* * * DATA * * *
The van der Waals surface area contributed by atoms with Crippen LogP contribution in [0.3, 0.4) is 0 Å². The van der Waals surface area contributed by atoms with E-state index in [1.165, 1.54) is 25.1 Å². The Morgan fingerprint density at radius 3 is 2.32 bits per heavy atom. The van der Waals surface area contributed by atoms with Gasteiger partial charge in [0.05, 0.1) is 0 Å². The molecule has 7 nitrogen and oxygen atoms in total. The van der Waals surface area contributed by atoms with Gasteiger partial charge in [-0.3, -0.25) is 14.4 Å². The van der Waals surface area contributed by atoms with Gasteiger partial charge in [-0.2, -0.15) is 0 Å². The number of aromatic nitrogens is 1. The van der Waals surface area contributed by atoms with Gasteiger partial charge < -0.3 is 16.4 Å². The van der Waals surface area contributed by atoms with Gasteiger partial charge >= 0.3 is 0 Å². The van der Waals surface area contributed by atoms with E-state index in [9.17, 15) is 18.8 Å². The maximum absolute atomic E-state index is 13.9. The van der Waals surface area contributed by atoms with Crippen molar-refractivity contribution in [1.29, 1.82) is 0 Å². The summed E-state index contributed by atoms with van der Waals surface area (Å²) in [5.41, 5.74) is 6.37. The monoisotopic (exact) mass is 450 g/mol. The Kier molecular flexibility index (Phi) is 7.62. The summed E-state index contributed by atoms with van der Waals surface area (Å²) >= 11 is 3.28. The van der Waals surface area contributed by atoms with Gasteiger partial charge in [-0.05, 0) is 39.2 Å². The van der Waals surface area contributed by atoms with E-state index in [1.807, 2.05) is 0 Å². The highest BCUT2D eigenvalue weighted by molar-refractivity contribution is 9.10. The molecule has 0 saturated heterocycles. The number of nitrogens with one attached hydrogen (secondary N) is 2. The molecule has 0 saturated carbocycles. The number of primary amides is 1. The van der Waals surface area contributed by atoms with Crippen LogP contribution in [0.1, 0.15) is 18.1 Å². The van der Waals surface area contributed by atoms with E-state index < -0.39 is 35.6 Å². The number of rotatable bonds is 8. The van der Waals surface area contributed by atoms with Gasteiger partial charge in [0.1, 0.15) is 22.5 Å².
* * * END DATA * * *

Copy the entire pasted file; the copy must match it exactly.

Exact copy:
The van der Waals surface area contributed by atoms with Crippen LogP contribution in [0.3, 0.4) is 0 Å². The van der Waals surface area contributed by atoms with E-state index in [1.165, 1.54) is 25.1 Å². The Morgan fingerprint density at radius 3 is 2.32 bits per heavy atom. The van der Waals surface area contributed by atoms with Gasteiger partial charge in [0.05, 0.1) is 0 Å². The molecule has 7 nitrogen and oxygen atoms in total. The van der Waals surface area contributed by atoms with Gasteiger partial charge in [-0.3, -0.25) is 14.4 Å². The van der Waals surface area contributed by atoms with Gasteiger partial charge in [-0.2, -0.15) is 0 Å². The number of aromatic nitrogens is 1. The van der Waals surface area contributed by atoms with Gasteiger partial charge < -0.3 is 16.4 Å². The van der Waals surface area contributed by atoms with Gasteiger partial charge >= 0.3 is 0 Å². The van der Waals surface area contributed by atoms with E-state index in [9.17, 15) is 18.8 Å². The maximum absolute atomic E-state index is 13.9. The van der Waals surface area contributed by atoms with Crippen molar-refractivity contribution in [1.29, 1.82) is 0 Å². The summed E-state index contributed by atoms with van der Waals surface area (Å²) in [5.41, 5.74) is 6.37. The monoisotopic (exact) mass is 450 g/mol. The Kier molecular flexibility index (Phi) is 7.62. The summed E-state index contributed by atoms with van der Waals surface area (Å²) >= 11 is 3.28. The van der Waals surface area contributed by atoms with Gasteiger partial charge in [-0.05, 0) is 39.2 Å². The van der Waals surface area contributed by atoms with E-state index in [1.807, 2.05) is 0 Å². The highest BCUT2D eigenvalue weighted by molar-refractivity contribution is 9.10. The molecule has 0 saturated heterocycles. The number of nitrogens with one attached hydrogen (secondary N) is 2. The molecule has 0 saturated carbocycles. The number of primary amides is 1. The van der Waals surface area contributed by atoms with Crippen LogP contribution in [0.1, 0.15) is 18.1 Å². The van der Waals surface area contributed by atoms with E-state index < -0.39 is 35.6 Å². The number of rotatable bonds is 8. The van der Waals surface area contributed by atoms with Gasteiger partial charge in [0.1, 0.15) is 22.5 Å².